The U.S. Navy on Monday identified the two SEALs lost during a mission to seize and destroy smuggled Iranian weapons on Jan. 11.
Navy Special Warfare Operator 1st Class Christopher J. Chambers, 37, and Navy Special Warfare Operator 2nd Class Nathan Gage Ingram, 27, were declared deceased on Sunday after ten days of exhaustive search and rescue efforts, Naval Special Warfare said in a statement. They had gone missing during a night-time raid on an Iranian vessel illegally ferrying missile components to the Houthi rebels in Yemen for the first time.
“We extend our condolences to Chris and Gage’s family, friends, and teammates during this incredibly challenging time. They were exceptional warriors and cherished teammates and dear friends to many within the Naval Special Warfare community,” Capt. Blake L. Chaney, commander, Naval Special Warfare Group 1, said in the statement.
Chambers graduated from SEAL qualification training in Coronado, California, in 2014 after enlisting in 2012, according to the Navy. Ingram had enlisted in 2019 and became a SEAL in 2021.
“Chris and Gage selflessly served their country with unwavering professionalism and exceptional capabilities,” Chaney said in the statement. “This loss is devastating for NSW, our families, the special operations community, and across the nation.”
Honoring Two Navy SEALs
Navy Special Warfare Operator 1st Class Christopher J. Chambers (37) and Navy Special Warfare Operator 2nd Class Nathan Gage Ingram (27)
The SEALs were reported missing after a nighttime raid of a boat off the coast of Somalia on Jan. 11.
— I Meme Therefore I Am 🇺🇸 (@ImMeme0) January 23, 2024
The incident involving the loss of the SEALs is still under investigation, the Navy said. The mission concluded successfully after the remaining operators in the Gulf of Aden seized Iranian weapons components headed toward the Houthi rebels in Yemen, the military’s Mideast command said.
SEALs operating from the USS Lewis B. Puller carried out the “complex boarding” mission, confiscating components for medium-range ballistic missiles, anti-ship cruise missiles and air defense systems, according to U.S. Central Command (CENTCOM). It was the first time the Navy has taken possession of Iranian-supplied advanced weaponry headed to the Houthi rebels since their assault on international shipping and U.S. Navy assets in the Red Sea began on Nov. 19.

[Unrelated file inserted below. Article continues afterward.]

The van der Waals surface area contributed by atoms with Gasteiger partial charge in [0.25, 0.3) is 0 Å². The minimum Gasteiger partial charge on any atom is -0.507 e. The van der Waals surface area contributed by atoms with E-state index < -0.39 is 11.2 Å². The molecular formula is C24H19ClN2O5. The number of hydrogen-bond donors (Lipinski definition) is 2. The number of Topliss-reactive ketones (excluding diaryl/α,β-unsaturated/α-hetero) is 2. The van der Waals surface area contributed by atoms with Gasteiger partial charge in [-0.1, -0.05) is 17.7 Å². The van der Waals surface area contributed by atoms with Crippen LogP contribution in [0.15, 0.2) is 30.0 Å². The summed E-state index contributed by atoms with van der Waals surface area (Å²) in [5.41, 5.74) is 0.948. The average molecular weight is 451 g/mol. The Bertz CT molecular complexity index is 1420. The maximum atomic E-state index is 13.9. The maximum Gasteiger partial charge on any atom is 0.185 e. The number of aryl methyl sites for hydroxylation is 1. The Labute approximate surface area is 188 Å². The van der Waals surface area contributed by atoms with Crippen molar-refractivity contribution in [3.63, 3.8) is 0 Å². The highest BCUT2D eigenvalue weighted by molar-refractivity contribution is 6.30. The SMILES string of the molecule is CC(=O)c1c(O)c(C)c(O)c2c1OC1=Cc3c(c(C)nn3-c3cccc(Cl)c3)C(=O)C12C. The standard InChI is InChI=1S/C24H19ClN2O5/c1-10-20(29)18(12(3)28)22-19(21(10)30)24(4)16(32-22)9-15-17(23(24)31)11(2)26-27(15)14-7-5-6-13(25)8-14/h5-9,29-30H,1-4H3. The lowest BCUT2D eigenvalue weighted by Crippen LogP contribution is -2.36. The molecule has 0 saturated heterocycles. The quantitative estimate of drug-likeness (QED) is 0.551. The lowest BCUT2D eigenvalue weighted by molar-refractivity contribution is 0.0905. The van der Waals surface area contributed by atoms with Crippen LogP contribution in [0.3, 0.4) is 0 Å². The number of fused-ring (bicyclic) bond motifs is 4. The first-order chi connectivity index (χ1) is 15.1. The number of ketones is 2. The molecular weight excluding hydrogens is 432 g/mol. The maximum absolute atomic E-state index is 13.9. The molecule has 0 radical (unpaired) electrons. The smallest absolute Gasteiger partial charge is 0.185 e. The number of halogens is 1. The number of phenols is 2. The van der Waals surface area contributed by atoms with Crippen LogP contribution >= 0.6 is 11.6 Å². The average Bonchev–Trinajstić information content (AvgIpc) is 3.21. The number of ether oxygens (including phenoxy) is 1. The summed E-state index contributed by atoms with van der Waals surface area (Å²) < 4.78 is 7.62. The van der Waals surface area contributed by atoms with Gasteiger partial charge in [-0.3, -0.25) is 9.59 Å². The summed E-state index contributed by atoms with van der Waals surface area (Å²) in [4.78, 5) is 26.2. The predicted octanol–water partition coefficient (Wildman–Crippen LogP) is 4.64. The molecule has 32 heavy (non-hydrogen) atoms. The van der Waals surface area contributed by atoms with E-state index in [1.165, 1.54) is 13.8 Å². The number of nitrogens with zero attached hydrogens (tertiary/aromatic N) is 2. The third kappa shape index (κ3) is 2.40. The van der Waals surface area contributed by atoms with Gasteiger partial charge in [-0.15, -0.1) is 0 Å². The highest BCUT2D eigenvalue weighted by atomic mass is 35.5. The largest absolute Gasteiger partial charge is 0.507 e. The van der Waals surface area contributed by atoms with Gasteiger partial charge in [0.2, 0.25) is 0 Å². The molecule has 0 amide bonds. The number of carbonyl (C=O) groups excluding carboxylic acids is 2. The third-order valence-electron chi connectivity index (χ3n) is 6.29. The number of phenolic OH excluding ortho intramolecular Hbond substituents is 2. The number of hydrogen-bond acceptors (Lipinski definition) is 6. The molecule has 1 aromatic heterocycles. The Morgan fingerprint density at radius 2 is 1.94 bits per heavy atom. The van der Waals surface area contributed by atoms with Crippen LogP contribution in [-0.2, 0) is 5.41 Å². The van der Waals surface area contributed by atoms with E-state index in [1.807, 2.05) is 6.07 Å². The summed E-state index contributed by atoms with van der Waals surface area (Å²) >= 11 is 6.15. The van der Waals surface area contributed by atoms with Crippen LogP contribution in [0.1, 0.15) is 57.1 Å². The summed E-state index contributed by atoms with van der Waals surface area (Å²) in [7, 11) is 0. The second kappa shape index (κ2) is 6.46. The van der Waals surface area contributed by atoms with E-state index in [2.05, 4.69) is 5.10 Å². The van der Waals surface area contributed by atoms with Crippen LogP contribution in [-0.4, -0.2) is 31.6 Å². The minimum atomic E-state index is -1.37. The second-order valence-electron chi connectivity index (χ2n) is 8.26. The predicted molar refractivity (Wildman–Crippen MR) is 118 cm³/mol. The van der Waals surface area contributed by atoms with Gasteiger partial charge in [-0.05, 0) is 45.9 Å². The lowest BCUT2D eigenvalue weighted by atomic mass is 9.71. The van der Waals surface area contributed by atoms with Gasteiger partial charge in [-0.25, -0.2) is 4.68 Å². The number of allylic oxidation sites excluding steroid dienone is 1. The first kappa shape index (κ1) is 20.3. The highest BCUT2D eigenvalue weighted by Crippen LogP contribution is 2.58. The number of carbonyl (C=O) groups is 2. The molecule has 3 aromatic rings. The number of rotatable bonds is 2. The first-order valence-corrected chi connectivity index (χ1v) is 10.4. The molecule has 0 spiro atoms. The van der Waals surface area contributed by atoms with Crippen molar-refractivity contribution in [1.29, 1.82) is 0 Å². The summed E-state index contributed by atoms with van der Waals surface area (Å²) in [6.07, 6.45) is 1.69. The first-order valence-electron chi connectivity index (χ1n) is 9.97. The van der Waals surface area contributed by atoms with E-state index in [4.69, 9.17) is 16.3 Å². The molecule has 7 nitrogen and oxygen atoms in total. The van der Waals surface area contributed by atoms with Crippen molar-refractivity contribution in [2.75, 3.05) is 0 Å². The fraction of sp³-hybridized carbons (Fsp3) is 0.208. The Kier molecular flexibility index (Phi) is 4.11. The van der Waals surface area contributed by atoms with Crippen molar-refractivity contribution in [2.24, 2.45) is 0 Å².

Iranian-supplied weapons fuel the Houthi terrorist’s sustained attacks on international shipping and U.S. Navy vessels in the Red Sea and Gulf of Aden.
Chambers and Ingram apparently attempted to board the boat from a small special operations combat craft crewed by a special warfare team at around 8 p.m. on Jan. 11, The Associated Press reported, citing a U.S. official. A swell caught one of the SEALs and pulled him into the water, while the second went in after him.
The military is still searching for the remains of the two SEALs, CENTCOM said on Sunday after declaring them deceased.
“The search and rescue operation for the two Navy SEALs reported missing during the boarding of an illicit dhow carrying Iranian advanced conventional weapons Jan. 11 concluded and we are now conducting recovery operations.”
Japan and Spain assisted the U.S. with airborne and naval platform in an “expansive” search over more than 21,000 square miles to locate the SEALs, according to CENTCOM.